Most people find something in their lifetime that intrigues them. They look into it more and more and it eventually becomes a hobby, which then evolves into a passion. Throughout this process, they put more of their focus on that particular thing. Then they start to forget things like doing chores, homework, or simply hanging out with friends. This lack of responsibility is a huge possibility for anybody that develops a passion. A man named Victor Frankenstein goes through this process not knowing the outcome of it all. Sadness, life, tragedy, and death all play a part in his lack of responsibility. In Mary Shelley’s gothic horror novel Frankenstein, Victor loses touch with reality when he is blinded by his passion for science and creating life. Passion is when people have uncontrollable joy for something they love doing. Children often feel this grand love, just like Victor when he discovers he has a craving for science. Victor’s findings of science and philosophy are childlike. When Victor is around the age of thirteen, he stumbles upon some books that give him joy and excitement. He expresses “A new light seemed to dawn upon my mind, and bounding with joy, I communicated my discovery to my father,” (Shelley 24). Victor has a new light shining in his head and he is full of excitement and joy. So much joy that he feels the need to go and tell his father about what he read. At this point in his life, Victor is still a growing boy that is still learning and developing.
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Frankenstein removes himself from friends, family and society in order to absolve himself from responsibility of morals. Through efforts to maintain control and an acute fascination, Frankenstein alienates himself at an early age in the name of science. Victor is not entirely ignorant of the dangers of his self-satisfying obsession as he first regrettably reflects, “I was, to a great degree, self-taught with regard to my favorite studies. My father was not scientific, and I was left to struggle with a child’s blindness, added to a student’s thirst for knowledge” (Shelley 28). Rather than recognizing that his isolation is self-induced, Victor blames his alienation on his father’s ignorance. By controlling his relationships, he gains greater confidence in his own abilities, instead of relying on others’ companionship. Notably, evidence for Victor’s disregard toward “domestic affection” is reintroduced as he remarks, “I must absent myself from all I loved while thus employed. Once commenced, it would quickly be achieved, and I might be restored to my family in peace and happiness” (Shelley 138). With selfishness at the core, Victor controls his chaos by distancing himself temporarily, so that he might reunite with his family at a later date. He is being inundated by the common belief that glorious scientific achievement comes at the cost of moral and ethical sacrifice. Victor justifies his self-alienation by means of the creature; however readers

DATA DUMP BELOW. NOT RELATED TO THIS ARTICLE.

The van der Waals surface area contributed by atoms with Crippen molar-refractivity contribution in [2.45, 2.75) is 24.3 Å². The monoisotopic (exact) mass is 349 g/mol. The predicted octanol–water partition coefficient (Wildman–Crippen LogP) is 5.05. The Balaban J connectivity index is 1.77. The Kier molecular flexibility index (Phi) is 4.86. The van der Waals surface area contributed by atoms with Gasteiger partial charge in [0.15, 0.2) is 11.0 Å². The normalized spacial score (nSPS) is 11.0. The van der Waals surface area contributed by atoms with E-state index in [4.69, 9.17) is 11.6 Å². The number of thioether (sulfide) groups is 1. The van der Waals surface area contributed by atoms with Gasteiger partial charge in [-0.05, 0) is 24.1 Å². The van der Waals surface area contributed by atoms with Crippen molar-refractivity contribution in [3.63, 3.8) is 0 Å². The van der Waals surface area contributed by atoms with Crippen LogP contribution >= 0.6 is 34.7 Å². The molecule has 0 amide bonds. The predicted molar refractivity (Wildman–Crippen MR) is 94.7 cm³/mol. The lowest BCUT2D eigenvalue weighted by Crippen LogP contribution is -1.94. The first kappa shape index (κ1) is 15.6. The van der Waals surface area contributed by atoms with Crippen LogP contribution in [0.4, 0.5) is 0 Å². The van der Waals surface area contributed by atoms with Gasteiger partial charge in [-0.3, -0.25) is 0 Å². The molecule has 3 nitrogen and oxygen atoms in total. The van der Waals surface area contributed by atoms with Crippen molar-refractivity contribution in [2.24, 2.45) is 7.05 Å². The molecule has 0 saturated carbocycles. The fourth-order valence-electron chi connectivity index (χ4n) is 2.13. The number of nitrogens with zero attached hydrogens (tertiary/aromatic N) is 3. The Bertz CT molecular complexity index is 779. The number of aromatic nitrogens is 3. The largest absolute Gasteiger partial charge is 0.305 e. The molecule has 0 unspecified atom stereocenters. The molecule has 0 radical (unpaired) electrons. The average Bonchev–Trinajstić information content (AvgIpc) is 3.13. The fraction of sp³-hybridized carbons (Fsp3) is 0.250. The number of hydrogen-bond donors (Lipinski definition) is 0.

In Frankenstein, Victor Frankenstein initially sets out on a rational quest “to examine the causes of life,” but his excessive ambition slowly turned into an irrational mission. Victor’s passion sent him into isolation, bordering on obsession, and “… dizzy with the immensity of the prospect …” (I.iii.3) of “…infusing life into an inanimate body” (I.iv.3). Victor’s quest for knowledge about the supernatural caused him to sacrifice, Victor sacrificed his health and family to further his scientific knowledge by experimenting on the dead. When he finally achieved his goal, “the dream vanished, and breathless horror and disgust filled [his] heart” (I.iv.3). The rational scientist, achieved his goal, but is immediately horrified by the final result.
The idea of pursuing knowledge clouded Victor’s mind and when his creature is born he is shocked to discover that what he has created is far off his own expectations. Not only did the monster destroy his expectations of developing a creature that went beyond human knowledge, but it also affected his life, dignity, and fears. Victor himself admits to his own mistake when he says, “The different accidents of life are not so changeable as the feelings of human nature...but now that I had finished, the beauty of the dream vanished, and breathless honor and disgust filled my heart ” (36). Victor Frankenstein realizes what his obsession with pursuing an extensive amount of knowledge has brought him. His destiny to achieve the impossible with no regard for anyone or anything but himself shows that he is blinded by knowledge when creating the monster and is incapable to foresee the outcome of his creation. Victor’s goal was meant to improve and help humanity, but instead it leads to